Sunday, November 29, 2015

This is the story of Paul Goransson's (AKA TARman)  Thru-hike of the Appalachian Trail between October 20, 2014 and September, 26 2015.  The Appalachian Trail Conservancy ( defines a Thru-hike as follows: "A thru-hiker is a hiker or backpacker who has completed or is attempting to walk the entire Appalachian Trail in a 12-month period (not necessarily a calendar year)."  I have held this as a life-goal for around 40 years.   In particular, after my wife Helen and I bicycled across the USA in 1981, I felt certain that Thru-hiking the AT was something she and I would share before long.  Life, of course, intervened with careers and two children all forcing postponement of this goal.   Between my twenties and mid-fifties, I had managed to fit in over 100 marathons, many ultramarathons including the Leadville 100 trail run, 6 Ironman triathlons and had a mountaineering resume that included many peaks between 15,000-20,000 feet on 5 different continents. By the time life was opening up the free time for a AT Thru-hike in my late fifties, I developed crippling arthritis in my right ankle (caused by a motor scooter accident in Corfu, Greece on 5/1/2008) which brought my decades-long endurance running and triathlon career to a halt.  On December 4, 2013, I had an artificial ankle installed.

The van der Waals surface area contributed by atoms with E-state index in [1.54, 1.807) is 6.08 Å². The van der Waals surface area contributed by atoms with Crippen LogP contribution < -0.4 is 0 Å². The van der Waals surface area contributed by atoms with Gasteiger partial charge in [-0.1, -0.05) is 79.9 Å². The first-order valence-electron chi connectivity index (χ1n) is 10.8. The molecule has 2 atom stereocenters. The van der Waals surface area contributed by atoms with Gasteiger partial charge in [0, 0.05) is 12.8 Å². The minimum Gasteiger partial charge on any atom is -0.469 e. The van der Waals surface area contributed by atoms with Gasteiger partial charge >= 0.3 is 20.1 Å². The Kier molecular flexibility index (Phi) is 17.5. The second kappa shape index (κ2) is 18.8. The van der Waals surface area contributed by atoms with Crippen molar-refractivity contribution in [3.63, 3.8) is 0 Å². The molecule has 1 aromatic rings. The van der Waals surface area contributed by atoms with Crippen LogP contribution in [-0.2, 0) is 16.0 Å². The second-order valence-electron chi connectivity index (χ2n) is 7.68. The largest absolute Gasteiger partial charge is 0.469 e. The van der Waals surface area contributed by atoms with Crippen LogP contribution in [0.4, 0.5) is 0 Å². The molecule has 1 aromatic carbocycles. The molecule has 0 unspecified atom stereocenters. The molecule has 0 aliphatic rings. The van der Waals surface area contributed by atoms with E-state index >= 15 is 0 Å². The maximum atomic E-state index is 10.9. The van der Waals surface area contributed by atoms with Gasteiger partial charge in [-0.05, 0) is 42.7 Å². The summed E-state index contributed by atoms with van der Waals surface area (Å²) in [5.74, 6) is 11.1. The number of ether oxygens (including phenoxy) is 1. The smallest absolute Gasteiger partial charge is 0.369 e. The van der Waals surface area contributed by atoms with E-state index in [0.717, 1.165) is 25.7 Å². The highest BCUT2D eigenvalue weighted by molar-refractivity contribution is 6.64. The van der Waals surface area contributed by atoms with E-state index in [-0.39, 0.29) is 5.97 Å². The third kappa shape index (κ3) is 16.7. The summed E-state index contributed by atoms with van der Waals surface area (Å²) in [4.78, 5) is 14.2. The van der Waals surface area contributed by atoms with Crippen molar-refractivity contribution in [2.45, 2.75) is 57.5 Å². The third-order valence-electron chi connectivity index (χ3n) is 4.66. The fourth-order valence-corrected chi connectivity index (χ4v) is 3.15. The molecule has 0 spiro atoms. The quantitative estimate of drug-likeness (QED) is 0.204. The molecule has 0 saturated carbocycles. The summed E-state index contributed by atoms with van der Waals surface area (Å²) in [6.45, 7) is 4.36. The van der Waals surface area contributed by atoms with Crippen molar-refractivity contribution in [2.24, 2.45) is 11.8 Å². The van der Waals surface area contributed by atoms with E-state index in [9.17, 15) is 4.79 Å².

This procedure is called a TAR - 'Total Ankle Replacement'.  Hence, my trail name, TARman.  At 60 years of age, I started my hike by hiking  the section from the Shenandoah in Northern Virginia to mid-Pennsylvania between October 20,2014 and October 30, 2014 and then hiked a number of sections of the AT in New Hampshire during November and December.   I then began heading north from Springer Mountain in Georgia on March 9, 2015.  Despite being retired, I have a busy life running two companies from my board seat on each and managing my 131 acre beef and hay farm in Eliot, Maine (  This latter activity would not be possible if it were not for the faithful support of our farm caretaker Bill Curtis, and my wife Helen.   Helen always hoped to do the AT with me, but waiting until your life provides the time for such an endeavor carries the risk of your body losing its ability for this kind of grueling day-in and day-out hiking with a heavy pack.  So, I have ended up in this situation of solo hiking the trail in bursts of a day, a week or 3 weeks, always in pursuit of the goal of finishing the whole trail in less than a year. I frequently returned to my farm in Maine for R&R and to catch up on my responsibilities there.  I hiked fairly fast, averaging over 20 miles per day on a full day of hiking.   If you wish to ask me any questions you can email me at Thank you for your interest in following my hike!